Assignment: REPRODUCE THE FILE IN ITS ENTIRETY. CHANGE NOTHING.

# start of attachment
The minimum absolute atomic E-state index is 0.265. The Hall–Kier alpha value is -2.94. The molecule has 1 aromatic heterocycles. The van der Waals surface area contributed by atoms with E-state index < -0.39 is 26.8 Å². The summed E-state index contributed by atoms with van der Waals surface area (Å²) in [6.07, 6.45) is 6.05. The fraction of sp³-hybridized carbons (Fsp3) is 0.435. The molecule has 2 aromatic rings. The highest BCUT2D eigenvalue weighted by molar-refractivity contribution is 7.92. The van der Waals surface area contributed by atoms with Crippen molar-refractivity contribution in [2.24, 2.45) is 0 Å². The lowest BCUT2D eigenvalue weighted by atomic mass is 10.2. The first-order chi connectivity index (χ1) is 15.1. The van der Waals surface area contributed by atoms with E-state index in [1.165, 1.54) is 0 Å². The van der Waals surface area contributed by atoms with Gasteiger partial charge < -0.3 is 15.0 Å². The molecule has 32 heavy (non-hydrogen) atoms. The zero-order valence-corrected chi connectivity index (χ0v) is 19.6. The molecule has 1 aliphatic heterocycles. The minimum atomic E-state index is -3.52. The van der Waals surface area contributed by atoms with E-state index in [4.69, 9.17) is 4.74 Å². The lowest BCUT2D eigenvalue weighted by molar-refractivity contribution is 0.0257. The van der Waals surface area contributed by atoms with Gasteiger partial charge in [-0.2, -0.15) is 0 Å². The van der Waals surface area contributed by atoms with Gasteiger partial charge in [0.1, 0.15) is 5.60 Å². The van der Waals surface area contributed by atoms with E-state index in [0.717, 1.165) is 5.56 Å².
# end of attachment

The minimum absolute atomic E-state index is 0.265. The Hall–Kier alpha value is -2.94. The molecule has 1 aromatic heterocycles. The van der Waals surface area contributed by atoms with E-state index < -0.39 is 26.8 Å². The summed E-state index contributed by atoms with van der Waals surface area (Å²) in [6.07, 6.45) is 6.05. The fraction of sp³-hybridized carbons (Fsp3) is 0.435. The molecule has 2 aromatic rings. The highest BCUT2D eigenvalue weighted by molar-refractivity contribution is 7.92. The van der Waals surface area contributed by atoms with Crippen molar-refractivity contribution in [2.24, 2.45) is 0 Å². The lowest BCUT2D eigenvalue weighted by atomic mass is 10.2. The first-order chi connectivity index (χ1) is 15.1. The van der Waals surface area contributed by atoms with E-state index in [1.165, 1.54) is 0 Å². The van der Waals surface area contributed by atoms with Gasteiger partial charge < -0.3 is 15.0 Å². The molecule has 32 heavy (non-hydrogen) atoms. The zero-order valence-corrected chi connectivity index (χ0v) is 19.6. The molecule has 1 aliphatic heterocycles. The minimum atomic E-state index is -3.52. The van der Waals surface area contributed by atoms with E-state index in [4.69, 9.17) is 4.74 Å². The lowest BCUT2D eigenvalue weighted by molar-refractivity contribution is 0.0257. The van der Waals surface area contributed by atoms with Gasteiger partial charge in [-0.2, -0.15) is 0 Å². The van der Waals surface area contributed by atoms with Gasteiger partial charge in [0.1, 0.15) is 5.60 Å². The van der Waals surface area contributed by atoms with E-state index in [0.717, 1.165) is 5.56 Å².